Ex-Dunstable pub manager jailed with accomplice for 'wicked plot' fixing 2 robberies on premises

A former Dunstable pub manager abused his position to stage two robberies at the premises last year with the help of an accomplice, a court heard.

Paul Shah, 37, was the ex-deputy manager of the Market Cross pub on Luton Road, Dunstable, which he targeted with his accomplice Adam Urbanowicz, 21, to arrange two robberies in October last year.

The Market Cross pub in Dunstable; inset Shah (top) and Urbanowicz (below)

The Market Cross pub in Dunstable; inset Shah (top) and Urbanowicz (below)

But they were caught after detectives uncovered phone contact between the two and CCTV captured Shah intentionally leaving open a door which was used by robbers moments later.

They were both jailed at Luton Crown Court on Friday, December 13. Shah, of Winchester Road, Sandy, was sentenced to 10 years while Urbanowicz, formerly of Vale Court, High Street North, Dunstable, was jailed for nine years and four months

Shah had been found guilty of conspiracy to rob and perverting the course of justice while Urbanowicz convicted of conspiracy to rob as well as possession of an imitation firearm following a trial in July.

On October 1 last year, Urbanowicz had approached a man who worked at the pub and stabbed him in the leg. Thankfully the victim was able to seek help and members of the public called the emergency services.

Later on that day, Shah sent text messages to the victim saying he was sorry to hear about what had happened. However the victim became suspicious as Shah knew a number of details about the incident that hadn’t been widely reported.

Although the Beds Police had released details to local media about a stabbing in the area, the report did not mention a robbery.

An investigation later found that Shah – who had recently left his job as deputy manager of the pub - and Urbanowicz had been in touch three minutes before the stabbing, and again 15 minutes afterwards. Analysts were also able to place Urbanowicz at the location at the time of the offence using cell site data, despite him claiming he was not in Dunstable at the time.

Then, three days later, at around 11pm on October 4, Shah unexpectedly visited the pub at closing time, and offered to stay with the duty manager as all other staff had left.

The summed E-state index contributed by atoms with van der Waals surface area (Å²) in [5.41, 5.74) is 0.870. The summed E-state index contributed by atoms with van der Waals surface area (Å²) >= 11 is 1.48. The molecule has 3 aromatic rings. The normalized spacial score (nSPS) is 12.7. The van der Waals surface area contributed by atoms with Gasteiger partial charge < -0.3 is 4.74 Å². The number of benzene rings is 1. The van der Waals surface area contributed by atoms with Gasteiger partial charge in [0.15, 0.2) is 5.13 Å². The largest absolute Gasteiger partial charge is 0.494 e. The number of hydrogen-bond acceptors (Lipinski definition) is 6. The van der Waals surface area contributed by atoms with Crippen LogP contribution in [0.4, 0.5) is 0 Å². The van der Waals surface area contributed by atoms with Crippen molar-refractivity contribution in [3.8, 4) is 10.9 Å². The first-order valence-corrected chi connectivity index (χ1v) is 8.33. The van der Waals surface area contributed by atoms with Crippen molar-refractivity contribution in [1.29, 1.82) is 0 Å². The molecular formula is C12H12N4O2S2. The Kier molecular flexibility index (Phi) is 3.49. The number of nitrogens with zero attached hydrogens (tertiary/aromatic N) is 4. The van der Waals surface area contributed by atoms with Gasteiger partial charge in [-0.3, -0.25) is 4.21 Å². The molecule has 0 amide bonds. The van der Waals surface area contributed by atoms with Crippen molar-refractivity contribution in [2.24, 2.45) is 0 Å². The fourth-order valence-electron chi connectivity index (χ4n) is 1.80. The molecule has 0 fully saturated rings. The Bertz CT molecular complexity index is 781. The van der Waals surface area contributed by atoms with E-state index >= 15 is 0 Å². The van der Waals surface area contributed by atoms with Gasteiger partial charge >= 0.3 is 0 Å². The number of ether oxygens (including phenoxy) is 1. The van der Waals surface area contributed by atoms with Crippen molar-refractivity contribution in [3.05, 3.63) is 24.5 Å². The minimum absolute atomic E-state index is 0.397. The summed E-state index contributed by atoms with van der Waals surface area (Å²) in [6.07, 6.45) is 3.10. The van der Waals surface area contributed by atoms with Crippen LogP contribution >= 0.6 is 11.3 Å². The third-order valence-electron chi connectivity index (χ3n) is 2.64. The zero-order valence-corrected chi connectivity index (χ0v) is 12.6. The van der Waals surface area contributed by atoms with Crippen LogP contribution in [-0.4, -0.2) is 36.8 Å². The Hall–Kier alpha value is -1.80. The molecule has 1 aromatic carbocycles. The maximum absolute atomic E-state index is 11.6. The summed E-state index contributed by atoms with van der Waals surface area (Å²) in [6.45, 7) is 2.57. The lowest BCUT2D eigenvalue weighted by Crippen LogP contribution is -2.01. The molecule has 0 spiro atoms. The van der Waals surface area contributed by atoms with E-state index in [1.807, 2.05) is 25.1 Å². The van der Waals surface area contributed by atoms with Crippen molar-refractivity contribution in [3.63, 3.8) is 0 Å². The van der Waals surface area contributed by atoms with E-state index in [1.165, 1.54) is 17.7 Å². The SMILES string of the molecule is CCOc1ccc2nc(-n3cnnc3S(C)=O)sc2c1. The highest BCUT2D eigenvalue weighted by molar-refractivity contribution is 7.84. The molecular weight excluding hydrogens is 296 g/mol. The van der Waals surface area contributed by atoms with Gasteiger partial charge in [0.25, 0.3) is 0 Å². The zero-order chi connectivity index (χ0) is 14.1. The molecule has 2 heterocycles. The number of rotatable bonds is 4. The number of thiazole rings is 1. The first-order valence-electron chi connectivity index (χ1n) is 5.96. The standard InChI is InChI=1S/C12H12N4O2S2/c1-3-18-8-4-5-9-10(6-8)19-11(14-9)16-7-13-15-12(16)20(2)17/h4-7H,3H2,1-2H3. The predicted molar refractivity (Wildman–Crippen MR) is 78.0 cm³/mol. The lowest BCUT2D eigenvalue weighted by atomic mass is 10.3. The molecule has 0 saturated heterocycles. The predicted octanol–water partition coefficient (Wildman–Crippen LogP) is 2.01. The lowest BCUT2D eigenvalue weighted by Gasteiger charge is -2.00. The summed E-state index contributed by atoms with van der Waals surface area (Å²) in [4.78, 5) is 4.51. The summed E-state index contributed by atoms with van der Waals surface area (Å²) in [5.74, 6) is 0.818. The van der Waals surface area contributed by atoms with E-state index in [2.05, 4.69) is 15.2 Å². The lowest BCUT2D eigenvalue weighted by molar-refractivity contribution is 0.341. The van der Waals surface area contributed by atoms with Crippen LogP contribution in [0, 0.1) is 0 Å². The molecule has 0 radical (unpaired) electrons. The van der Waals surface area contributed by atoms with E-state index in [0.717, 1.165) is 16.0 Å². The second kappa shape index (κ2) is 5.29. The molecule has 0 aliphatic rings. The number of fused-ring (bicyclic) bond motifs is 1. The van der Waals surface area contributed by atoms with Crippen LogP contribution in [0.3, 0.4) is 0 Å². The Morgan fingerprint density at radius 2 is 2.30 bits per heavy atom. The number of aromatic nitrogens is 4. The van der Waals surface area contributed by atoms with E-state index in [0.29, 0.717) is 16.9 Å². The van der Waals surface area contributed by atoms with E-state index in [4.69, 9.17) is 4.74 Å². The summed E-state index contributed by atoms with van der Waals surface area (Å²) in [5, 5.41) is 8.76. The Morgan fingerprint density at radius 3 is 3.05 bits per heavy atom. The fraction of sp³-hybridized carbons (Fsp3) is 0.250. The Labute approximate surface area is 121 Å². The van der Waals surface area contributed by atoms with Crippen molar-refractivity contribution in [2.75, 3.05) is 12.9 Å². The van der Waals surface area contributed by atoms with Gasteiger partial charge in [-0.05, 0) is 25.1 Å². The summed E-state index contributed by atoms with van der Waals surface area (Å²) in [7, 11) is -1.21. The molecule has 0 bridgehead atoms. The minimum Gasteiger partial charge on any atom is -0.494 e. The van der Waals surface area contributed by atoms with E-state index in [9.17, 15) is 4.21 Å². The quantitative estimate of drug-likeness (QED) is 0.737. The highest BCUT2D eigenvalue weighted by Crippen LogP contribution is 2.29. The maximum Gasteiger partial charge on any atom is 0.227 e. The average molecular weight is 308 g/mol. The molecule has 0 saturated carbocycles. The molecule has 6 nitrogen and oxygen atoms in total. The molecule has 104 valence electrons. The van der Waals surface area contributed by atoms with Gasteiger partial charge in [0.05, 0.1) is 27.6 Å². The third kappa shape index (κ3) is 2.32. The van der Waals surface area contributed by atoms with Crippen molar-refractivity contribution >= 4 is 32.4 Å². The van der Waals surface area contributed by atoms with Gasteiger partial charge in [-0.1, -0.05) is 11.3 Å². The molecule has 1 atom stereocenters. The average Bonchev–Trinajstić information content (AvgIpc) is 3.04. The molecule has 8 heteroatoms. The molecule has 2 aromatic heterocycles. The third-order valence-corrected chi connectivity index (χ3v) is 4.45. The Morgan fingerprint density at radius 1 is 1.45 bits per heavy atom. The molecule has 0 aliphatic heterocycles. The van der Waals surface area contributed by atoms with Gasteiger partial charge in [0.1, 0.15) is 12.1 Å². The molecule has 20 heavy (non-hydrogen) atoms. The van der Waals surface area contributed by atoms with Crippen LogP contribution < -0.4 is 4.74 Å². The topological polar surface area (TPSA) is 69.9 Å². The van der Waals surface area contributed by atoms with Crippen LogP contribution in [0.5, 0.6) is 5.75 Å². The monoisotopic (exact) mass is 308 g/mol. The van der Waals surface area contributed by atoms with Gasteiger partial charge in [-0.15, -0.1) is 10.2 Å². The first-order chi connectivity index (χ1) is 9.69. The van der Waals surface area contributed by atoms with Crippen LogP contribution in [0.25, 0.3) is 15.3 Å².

Shah took the manager for a cigarette and, despite telling police he had closed the door, CCTV showed that he had left it slightly open when he and the manager went back inside.

Two minutes later, two masked men burst into the location armed with a handgun and demanded money. They made off with £4,000.

Urbanowicz’s fingerprints were found on a roll of tape that was thrown at Shah during the incident, placing him at the scene. Further phone records showed Urbanowicz had been in touch with Shah an hour before the incident.

Shah claimed to be a victim, giving a false statement to police, but was later arrested along with Urbanowicz after police were able to link the two using phone data and forensics.

Analysis showed that communication between Shah and Urbanowicz increased around the times and dates of the two offences. Urbanowicz’s phone also showed frequent phone calls to a taxi company, booking taxis to take him to Shah’s address.

The investigation also revealed that Shah was in debt.

Detective Sergeant Zac Kozlowski, who led the investigation, said: “Both victims were left shaken and distressed because of Shah and Urbanowicz, and the impact of their actions cannot be underestimated.

"The two men spared no thought for the two innocent people they dragged into their wicked plot, and they focussed solely on monetary gain without a thought about who else might be affected.

“I don’t think either expected to be caught or serve jail time, but both deserve the sentences they have been given. I just hope that their victims now feel reassured and can begin to move on from their ordeals, and would like to thank them for being so co-operative throughout our investigation.”